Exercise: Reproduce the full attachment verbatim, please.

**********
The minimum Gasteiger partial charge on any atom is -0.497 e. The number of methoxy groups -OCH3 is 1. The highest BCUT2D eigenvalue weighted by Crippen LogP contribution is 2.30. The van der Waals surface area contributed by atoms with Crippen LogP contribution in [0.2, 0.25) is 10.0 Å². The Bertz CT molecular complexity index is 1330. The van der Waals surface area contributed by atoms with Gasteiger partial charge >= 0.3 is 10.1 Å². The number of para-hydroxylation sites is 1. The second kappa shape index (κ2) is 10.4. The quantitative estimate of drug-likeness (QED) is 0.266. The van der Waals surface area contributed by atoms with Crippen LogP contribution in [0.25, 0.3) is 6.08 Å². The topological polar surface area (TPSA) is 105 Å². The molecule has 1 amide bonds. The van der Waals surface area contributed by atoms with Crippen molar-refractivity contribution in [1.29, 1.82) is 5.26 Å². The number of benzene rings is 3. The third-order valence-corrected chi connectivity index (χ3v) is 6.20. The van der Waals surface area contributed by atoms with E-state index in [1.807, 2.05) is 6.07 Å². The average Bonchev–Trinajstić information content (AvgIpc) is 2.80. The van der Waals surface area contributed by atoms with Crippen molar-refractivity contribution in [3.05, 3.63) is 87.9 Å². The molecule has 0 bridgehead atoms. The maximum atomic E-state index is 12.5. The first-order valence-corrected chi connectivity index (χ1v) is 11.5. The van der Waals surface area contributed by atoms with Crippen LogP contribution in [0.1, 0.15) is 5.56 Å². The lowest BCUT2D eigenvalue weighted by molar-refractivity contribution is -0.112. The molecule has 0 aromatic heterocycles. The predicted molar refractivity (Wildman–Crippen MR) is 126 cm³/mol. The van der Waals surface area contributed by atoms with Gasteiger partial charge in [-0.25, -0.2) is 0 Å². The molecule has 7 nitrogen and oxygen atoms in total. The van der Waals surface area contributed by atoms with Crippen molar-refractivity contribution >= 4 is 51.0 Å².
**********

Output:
The minimum Gasteiger partial charge on any atom is -0.497 e. The number of methoxy groups -OCH3 is 1. The highest BCUT2D eigenvalue weighted by Crippen LogP contribution is 2.30. The van der Waals surface area contributed by atoms with Crippen LogP contribution in [0.2, 0.25) is 10.0 Å². The Bertz CT molecular complexity index is 1330. The van der Waals surface area contributed by atoms with Gasteiger partial charge >= 0.3 is 10.1 Å². The number of para-hydroxylation sites is 1. The second kappa shape index (κ2) is 10.4. The quantitative estimate of drug-likeness (QED) is 0.266. The van der Waals surface area contributed by atoms with Crippen LogP contribution in [0.25, 0.3) is 6.08 Å². The topological polar surface area (TPSA) is 105 Å². The molecule has 1 amide bonds. The van der Waals surface area contributed by atoms with Crippen molar-refractivity contribution in [1.29, 1.82) is 5.26 Å². The number of benzene rings is 3. The third-order valence-corrected chi connectivity index (χ3v) is 6.20. The van der Waals surface area contributed by atoms with E-state index in [1.807, 2.05) is 6.07 Å². The average Bonchev–Trinajstić information content (AvgIpc) is 2.80. The van der Waals surface area contributed by atoms with Crippen molar-refractivity contribution in [3.05, 3.63) is 87.9 Å². The molecule has 0 bridgehead atoms. The maximum atomic E-state index is 12.5. The first-order valence-corrected chi connectivity index (χ1v) is 11.5. The van der Waals surface area contributed by atoms with Crippen LogP contribution in [0.1, 0.15) is 5.56 Å². The lowest BCUT2D eigenvalue weighted by molar-refractivity contribution is -0.112. The molecule has 0 aromatic heterocycles. The predicted molar refractivity (Wildman–Crippen MR) is 126 cm³/mol. The van der Waals surface area contributed by atoms with Gasteiger partial charge in [-0.25, -0.2) is 0 Å². The molecule has 7 nitrogen and oxygen atoms in total. The van der Waals surface area contributed by atoms with Crippen molar-refractivity contribution >= 4 is 51.0 Å².